If you are studying accounting, you will learn in-depth details about the international accounting standards that must be followed by all professionals in the field. As the economy becomes more global, so do the activities of companies and lenders as well. This means that the need is greater than ever for a globally accepted framework where financial records and reports are consistent, comparable, reliable and transparent at international and domestic levels. If you would like to learn more about these international standards before you attend school, read on and find out the purpose of these standards and what they entail.
The Purpose of International Standards in Accounting
The purpose of these standards is to ensure that the financial centers of the world, which have become more interconnected than ever, can use a global financial reporting framework that ensures effective regulation of financial markets. The growing volume of cross-border capital flows makes having international standards, that are high in quality and testable across the board, a priority. By having these standards in place, capital markets that are located in different jurisdictions can create the most efficient capital flows that are beneficial to regulators, organizations, and the market as a whole.
Who is In Charge of These Standards?
Until recently, the International Accounting Standards (IAS) were created and issued by the Board of the International Accounting Standards Committee (IASC). These standards were put in place to advise companies how to report financial events in a financial statement. In 2001, a new set of standards was developed and these new standards are referred to as the International Financial Reporting Standards (IFRS). The IFRS were issued by the International Accounting Standards Board (IASB), which ultimately has no authority over whether or not a company adopts the standards. While this is true, many countries have financial laws requiring all publicly traded companies to prepare financial statements in compliance with the IAS to protect investors, stakeholders and creditors. The IFRS are currently not being adopted in the US, which has led to a lot of criticism.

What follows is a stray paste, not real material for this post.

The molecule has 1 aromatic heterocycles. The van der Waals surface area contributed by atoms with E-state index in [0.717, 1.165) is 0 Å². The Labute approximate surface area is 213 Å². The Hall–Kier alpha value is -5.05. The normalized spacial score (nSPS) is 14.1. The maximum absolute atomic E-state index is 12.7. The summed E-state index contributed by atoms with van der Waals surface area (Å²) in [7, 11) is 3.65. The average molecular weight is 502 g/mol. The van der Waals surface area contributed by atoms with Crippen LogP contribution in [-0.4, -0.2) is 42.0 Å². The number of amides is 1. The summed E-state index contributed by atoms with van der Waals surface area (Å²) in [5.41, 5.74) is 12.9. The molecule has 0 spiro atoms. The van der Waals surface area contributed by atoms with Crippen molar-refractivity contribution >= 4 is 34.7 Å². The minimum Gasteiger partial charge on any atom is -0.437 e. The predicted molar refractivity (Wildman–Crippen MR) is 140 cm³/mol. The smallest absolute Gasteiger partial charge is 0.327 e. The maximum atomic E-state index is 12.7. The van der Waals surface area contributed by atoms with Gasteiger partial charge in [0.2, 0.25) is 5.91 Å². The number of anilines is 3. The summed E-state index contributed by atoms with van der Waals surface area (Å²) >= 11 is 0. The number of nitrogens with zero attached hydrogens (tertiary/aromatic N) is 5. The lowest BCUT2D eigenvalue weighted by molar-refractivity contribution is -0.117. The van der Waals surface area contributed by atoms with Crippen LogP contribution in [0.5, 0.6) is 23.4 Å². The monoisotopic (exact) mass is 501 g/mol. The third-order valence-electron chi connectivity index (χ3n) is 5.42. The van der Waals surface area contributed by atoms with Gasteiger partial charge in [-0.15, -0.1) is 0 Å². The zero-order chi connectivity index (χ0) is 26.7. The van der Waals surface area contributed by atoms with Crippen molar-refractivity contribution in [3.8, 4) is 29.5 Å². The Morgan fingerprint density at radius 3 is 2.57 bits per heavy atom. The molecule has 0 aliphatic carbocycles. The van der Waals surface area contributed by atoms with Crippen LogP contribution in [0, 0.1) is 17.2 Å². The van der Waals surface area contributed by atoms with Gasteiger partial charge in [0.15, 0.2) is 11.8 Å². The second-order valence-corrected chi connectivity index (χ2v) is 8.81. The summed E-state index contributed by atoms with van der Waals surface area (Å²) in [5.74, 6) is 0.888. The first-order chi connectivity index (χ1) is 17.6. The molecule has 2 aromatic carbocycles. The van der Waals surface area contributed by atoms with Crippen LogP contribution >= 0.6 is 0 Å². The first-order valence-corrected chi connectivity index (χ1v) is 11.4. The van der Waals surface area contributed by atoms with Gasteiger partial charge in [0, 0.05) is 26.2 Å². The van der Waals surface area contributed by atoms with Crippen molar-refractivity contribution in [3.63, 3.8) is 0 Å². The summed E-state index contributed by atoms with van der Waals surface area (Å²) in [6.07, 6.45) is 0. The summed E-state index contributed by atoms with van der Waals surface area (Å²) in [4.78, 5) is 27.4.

The Red Book, the Blue Book and the Green Book
There are three different editions of the standards that are printed today. The first edition was the Red Book, which is the original set of standards that has not been superseded or replaced. While this version is still published, it does not contain some updated information. The Blue Book, printed in 2010, consolidates standards that were put in place before January 1 of that year. The Green Book, which is the latest version to be printed, consolidates all of the current standards. It is important to also have current interpretations of these standards.
In a global environment it is important to have a global set of standards that can be adopted and used by every country. This makes the framework much more reliable and consistent. While the US currently adopts the GAAP standards that were created by the Federal Accounting Standards Board, some companies that operate on a multi-national level have adopted international standards. The worldwide adoption of the IFRS will make the reading and analysis of financial statements much easier for all investors. While the international accounting standards are not used by all listed and unlisted companies, more and more countries are making adoption a priority.